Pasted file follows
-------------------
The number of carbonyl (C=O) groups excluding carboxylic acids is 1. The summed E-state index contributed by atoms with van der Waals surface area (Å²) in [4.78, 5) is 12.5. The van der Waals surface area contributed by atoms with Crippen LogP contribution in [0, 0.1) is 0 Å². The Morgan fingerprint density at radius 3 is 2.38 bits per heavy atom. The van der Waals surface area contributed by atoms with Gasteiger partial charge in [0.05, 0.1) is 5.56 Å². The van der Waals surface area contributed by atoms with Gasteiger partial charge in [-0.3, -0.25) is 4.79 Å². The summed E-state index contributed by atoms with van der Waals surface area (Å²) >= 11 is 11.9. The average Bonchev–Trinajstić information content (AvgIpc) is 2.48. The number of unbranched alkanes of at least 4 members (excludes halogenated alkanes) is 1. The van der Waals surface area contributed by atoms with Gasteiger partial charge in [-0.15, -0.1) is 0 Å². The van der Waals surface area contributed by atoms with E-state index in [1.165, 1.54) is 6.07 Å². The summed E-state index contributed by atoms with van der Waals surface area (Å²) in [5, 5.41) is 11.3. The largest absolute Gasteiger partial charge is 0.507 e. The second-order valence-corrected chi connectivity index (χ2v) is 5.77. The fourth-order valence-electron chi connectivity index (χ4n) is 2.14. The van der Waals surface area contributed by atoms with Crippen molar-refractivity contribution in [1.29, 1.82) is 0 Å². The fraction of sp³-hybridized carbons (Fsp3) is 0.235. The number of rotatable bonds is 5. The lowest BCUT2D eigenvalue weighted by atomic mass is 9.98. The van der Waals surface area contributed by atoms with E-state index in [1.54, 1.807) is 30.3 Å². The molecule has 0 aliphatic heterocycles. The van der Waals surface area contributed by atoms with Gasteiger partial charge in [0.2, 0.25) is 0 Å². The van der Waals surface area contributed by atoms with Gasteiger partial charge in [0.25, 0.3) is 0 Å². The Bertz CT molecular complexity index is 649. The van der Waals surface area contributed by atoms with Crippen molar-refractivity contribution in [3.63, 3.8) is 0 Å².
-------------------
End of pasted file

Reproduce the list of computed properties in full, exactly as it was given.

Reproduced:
The number of carbonyl (C=O) groups excluding carboxylic acids is 1. The summed E-state index contributed by atoms with van der Waals surface area (Å²) in [4.78, 5) is 12.5. The van der Waals surface area contributed by atoms with Crippen LogP contribution in [0, 0.1) is 0 Å². The Morgan fingerprint density at radius 3 is 2.38 bits per heavy atom. The van der Waals surface area contributed by atoms with Gasteiger partial charge in [0.05, 0.1) is 5.56 Å². The van der Waals surface area contributed by atoms with Gasteiger partial charge in [-0.3, -0.25) is 4.79 Å². The summed E-state index contributed by atoms with van der Waals surface area (Å²) >= 11 is 11.9. The average Bonchev–Trinajstić information content (AvgIpc) is 2.48. The number of unbranched alkanes of at least 4 members (excludes halogenated alkanes) is 1. The van der Waals surface area contributed by atoms with Gasteiger partial charge in [-0.15, -0.1) is 0 Å². The van der Waals surface area contributed by atoms with E-state index in [1.165, 1.54) is 6.07 Å². The summed E-state index contributed by atoms with van der Waals surface area (Å²) in [5, 5.41) is 11.3. The largest absolute Gasteiger partial charge is 0.507 e. The second-order valence-corrected chi connectivity index (χ2v) is 5.77. The fourth-order valence-electron chi connectivity index (χ4n) is 2.14. The van der Waals surface area contributed by atoms with Crippen molar-refractivity contribution in [1.29, 1.82) is 0 Å². The fraction of sp³-hybridized carbons (Fsp3) is 0.235. The number of rotatable bonds is 5. The lowest BCUT2D eigenvalue weighted by atomic mass is 9.98. The van der Waals surface area contributed by atoms with E-state index in [1.54, 1.807) is 30.3 Å². The molecule has 0 aliphatic heterocycles. The van der Waals surface area contributed by atoms with Gasteiger partial charge in [0.2, 0.25) is 0 Å². The van der Waals surface area contributed by atoms with Gasteiger partial charge in [0.25, 0.3) is 0 Å². The Bertz CT molecular complexity index is 649. The van der Waals surface area contributed by atoms with Crippen molar-refractivity contribution in [3.63, 3.8) is 0 Å².